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Largest and Best Stall Fed Cattle

a team of oxen with their skilled teamster.
Oxen are incredibly strong and can be very precise in moving sleds and vehicles. A skilled teamster or driver can get both of these qualities out of a team.

When we go shopping online today, we take for granted a whole network of planes, trains, and automobiles that can deliver whatever we order fast. Such convenience would have been miraculous in the early months of 1776. Colonel Benedict Arnold commanded about 1200 soldiers outside of Quebec, each in desperate need of food and basic supplies. Back in the fall of 1775, a fleet of large and small boats embarked from Ticonderoga down Lake Champlain with food coming from New England and New York. However, when the Lake froze solid enough, it turned into a road.

Teams of oxen pulled the majority of the sleds down the ice road North into Canada in the early winter of 1776. General Philip Schuyler, who commanded the Northern Department of the Continental Army from Albany, wrote to Walter Livingston to expedite the movement of supplies to Quebec on February 24, 1776:

By a litter just received from General Wooster, I find that there will be a Scarcity of provisions in Canada for our Troops, and he presses me to send him immediately what is at Tyconderoga. I have accordingly ordered 400 Barrels of pork to be sent on; the expense of which will amount to a very considerable sum, and yet that Quantity will not be sufficient to last until the Lake are passable by Water. I therefore propose that you should immediately purchase 100 or 150 of the largest and best Stall fed Cattle you can procure but as these cannot be sent on without carrying with the necessary forage to serve them on their Journey.

General Philip Schuyler continued his letter to Walter Livingston with details on how to equip this oxen train of supplies into Canada. Schuyler understood that this venture required proper sleds, good drivers, and cattle, as well as enough feed to keep them healthy.  If any piece of this oxen train was absent, it could cut the lifeline for American soldiers in Canada.

I propose that you should purchase ox sleds or any others in the Country that are shod with Wood;  one to every four Oxen, which would suffice to carry their Forrage and four Barrels of pork, or more from Fort George—If you can get the sleds, forage and Chains you will immediately purchase the Oxen and send them on, hiring Drivers to bring them to this Place, from whence I will cause Soldier’s to go with them to Montreal…You’ll observe that all the Oxen must be shod And this should be done by the people from whom you purchase them.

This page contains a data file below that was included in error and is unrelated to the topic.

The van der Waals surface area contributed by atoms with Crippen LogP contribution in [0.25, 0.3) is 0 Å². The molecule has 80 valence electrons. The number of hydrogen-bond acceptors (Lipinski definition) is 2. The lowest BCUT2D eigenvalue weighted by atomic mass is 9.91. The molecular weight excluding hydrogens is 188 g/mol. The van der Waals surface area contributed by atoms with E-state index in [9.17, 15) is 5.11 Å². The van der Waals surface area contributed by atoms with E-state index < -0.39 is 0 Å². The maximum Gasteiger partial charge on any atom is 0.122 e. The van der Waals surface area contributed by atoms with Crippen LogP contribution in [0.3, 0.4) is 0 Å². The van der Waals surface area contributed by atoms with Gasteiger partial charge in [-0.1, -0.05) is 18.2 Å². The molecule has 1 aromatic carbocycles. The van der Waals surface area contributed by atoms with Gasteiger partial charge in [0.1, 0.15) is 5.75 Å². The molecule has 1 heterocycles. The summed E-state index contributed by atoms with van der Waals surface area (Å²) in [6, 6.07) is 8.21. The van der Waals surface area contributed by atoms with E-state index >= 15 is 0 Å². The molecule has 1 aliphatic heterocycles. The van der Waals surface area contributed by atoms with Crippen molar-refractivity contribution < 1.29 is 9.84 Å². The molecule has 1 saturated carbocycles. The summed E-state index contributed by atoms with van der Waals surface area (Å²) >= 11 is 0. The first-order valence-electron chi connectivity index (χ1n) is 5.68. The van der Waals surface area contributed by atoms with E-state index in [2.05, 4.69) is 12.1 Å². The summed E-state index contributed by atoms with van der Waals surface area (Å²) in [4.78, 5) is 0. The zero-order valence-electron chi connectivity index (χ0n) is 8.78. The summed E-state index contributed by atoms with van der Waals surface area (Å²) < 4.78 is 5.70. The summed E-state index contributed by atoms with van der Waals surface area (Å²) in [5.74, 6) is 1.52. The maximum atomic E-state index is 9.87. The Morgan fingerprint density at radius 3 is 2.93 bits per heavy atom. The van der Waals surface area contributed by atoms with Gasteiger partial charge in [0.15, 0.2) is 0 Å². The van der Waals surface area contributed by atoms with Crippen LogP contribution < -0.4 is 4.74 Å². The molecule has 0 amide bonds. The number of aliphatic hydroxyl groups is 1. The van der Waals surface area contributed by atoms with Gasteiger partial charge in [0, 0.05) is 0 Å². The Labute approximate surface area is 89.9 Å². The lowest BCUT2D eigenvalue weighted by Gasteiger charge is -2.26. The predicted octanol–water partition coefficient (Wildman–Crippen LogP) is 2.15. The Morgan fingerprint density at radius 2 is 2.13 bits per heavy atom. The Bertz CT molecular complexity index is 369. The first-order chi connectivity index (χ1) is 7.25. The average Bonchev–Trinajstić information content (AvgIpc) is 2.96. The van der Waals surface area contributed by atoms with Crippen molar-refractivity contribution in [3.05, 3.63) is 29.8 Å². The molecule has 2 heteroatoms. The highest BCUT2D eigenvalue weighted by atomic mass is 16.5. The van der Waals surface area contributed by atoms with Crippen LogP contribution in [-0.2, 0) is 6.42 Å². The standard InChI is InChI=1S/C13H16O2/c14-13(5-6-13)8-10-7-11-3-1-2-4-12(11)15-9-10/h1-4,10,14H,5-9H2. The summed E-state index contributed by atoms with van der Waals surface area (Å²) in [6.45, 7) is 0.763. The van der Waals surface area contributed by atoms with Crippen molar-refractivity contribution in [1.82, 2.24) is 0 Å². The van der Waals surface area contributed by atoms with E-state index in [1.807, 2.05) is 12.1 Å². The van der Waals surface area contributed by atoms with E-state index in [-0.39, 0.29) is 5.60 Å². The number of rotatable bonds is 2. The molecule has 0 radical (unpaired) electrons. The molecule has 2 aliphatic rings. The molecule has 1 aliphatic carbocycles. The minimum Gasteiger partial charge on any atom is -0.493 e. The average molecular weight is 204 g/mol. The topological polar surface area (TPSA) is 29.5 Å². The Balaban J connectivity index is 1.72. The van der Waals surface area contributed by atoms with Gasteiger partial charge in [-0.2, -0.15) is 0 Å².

Three oxen grazing on green grass.
In the summertime, working cattle could graze on fresh grass.  During winter months pre-cut hay stored in barns would be dished out to hungry oxen.

Just as vehicles do not run without fuel, oxen could not pull without feed. In the midst of a food shortage for soldiers, Schuyler made sure to note, “Forrage and four Barrels of pork,” on each sled. Just like supply trucks laden with extra cans of fuel for the journey, oxen might not reach the American Army in Canada withoupacking their food as well.  During summer months, Oxen could graze on pastures for much of their feed. Additional feed would be given to oxen or cattle inside stalls within their barns. At the same time farmers cut their hay fields, raking, turning, and drying the hay in the sun before it was bundled and stored in large barns. To an army reliant on oxen for transportation in the winter of 1776, this hay was as vital as the barrels of salted pork they hauled. General Philip Schuyler wrote to his cousin, Assistant Deputy Quarter Master General Harmanus Schuyler on March 4, 1776 about protecting this vital resource:

I hope the Hay is particularly taken Care of and that you have applied to the commissary officer for a Centinel Night and Day upon it—If the Hay is wasted all our Operation are at an End.

A large wood yolk, used to secure a pair of cattle together.
The large wood yoke served the purpose of securing the pair of cattle together while giving them a comfortable mechanism to pull with. The iron rings from oxen yokes have been found archaeologically at Ticonderoga.

With great waterways frozen solid, teams of oxen and the tools and supplies to keep them driving but were vital to the Northern Continental Army in the winter of 1776. On a road of ice, oxen could pull heavy loads as fast as their drivers could walk with them. Oxen were footed on uneven and rough terrain, and were not fussy about the feed they were given. Two hundred and forty-two years ago, you would have seen Ticonderoga hustling and bustling with massive cattle ready to execute the resupply of a struggling American Army.

Join Fort Ticonderoga on March 24, 2018 and see the army logistics in action as cattle haul materials around the site during our Ordered to Join the Northern Army in Canada living history event!